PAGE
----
Review: Love Me Tinder @ Kinofilm festival, Manchester

Love Me Tinder is a melancholy tale of love and loneliness in a time when traditional routes to love are breaking down and solitude is accepted as the norm by many.

The film aptly captures the awkwardness of two desperate people battling their own self-loathing whilst trying to force a connection with another human being.

The characters blindly edge around the transient social customs of modern society and battle their insecurities in an attempt to end their isolation and recover past happiness. 

The flashback memories of the male protagonist, played by Tom Lorcan, provide fleeting glimpses of his past life: his memories like sealed windows to worlds that once represented opportunity and freedom, but now only serve as a reminder of all that has been lost.

This is echoed by the location in which the film is set, bottled within the walls of a pokey flat, connected only to a rarely-seen outside world by a darkened, narrow corridor.

As the flashbacks become our only route to understanding the world beyond, a feeling of isolation swells, and the characters’ isolation is emphasised.

Despite the themes of loneliness, desperation and abandonment, Love Me Tinder is a comedy and an effective one too.

Alastair Donegan’s script is smartly written and the actions of both characters are both very relatable and funny, accentuating the tragedy whilst also alleviating the audiences’ cringing pain, allowing them to peek through their fingers to watch.

Awkward silences and the mundane small talk used in a failing attempt to break them strongly juxtapose flashback images of dying romance and love lost, mirroring the loneliness that many feel as they pursue elusive love in a society they feel lost to.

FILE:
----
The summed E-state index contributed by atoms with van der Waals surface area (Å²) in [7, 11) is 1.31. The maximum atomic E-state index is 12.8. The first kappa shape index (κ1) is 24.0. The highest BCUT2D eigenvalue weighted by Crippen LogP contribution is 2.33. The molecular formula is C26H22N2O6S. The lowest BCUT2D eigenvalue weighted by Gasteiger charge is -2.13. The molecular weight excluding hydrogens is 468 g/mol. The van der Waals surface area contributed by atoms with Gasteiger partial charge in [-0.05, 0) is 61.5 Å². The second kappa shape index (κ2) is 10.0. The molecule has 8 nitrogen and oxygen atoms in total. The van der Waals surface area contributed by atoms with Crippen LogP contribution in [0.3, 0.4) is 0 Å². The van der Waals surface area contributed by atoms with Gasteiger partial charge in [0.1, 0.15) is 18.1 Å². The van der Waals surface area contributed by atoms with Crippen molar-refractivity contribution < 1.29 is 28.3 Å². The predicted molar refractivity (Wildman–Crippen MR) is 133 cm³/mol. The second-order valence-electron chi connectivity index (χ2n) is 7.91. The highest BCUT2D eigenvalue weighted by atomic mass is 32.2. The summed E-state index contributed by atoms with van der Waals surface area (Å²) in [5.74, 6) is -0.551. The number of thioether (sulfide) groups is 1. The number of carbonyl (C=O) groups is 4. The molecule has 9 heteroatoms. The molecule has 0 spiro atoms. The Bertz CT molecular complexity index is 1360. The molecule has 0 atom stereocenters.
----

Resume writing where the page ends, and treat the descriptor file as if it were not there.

The film’s dialogue smartly encapsulates the essence of small talk as the characters, attempting to break the ice, cool the conversation far beyond freezing point.

Similarly, Sami Abusamra’s smart direction beautifully captures the descent of two hopeful romantics from hope to desperation and ultimate despairing surrender.

The framing is intimate, yet uncomfortably real – always lingering a little too long, leaving the watcher with ground teeth and wrinkled eye.

The film’s star Lorcan is a man so crushed by an emotional past that he struggles to function around women, alongside well-known face of British TV, Caroline Quentin (Dickensian, Men Behaving Badly) as an older woman looking to break her alienation and make a human connection.

The acting is thoroughly believable – both actors recognise the subtlest of human traits in their portrayals – and aids the film’s complex but subtle and humorous portrayal of humanity and pain. 

It is because of this that onlookers will really care when these two characters, only present in their lives for 15 minutes, return, rejected, to their solitude.

Love Me Tinder has a lot of desirable qualities and is a fascinating watch, its nuanced and painfully funny critique of modern love is incredibly relevant and worthy of a much wider audience.

You can catch Love Me Tinder at this year’s Kinofilm Festival. To find out more, click here.

Image courtesy of Sami Abusamra, via YouTube, with thanks

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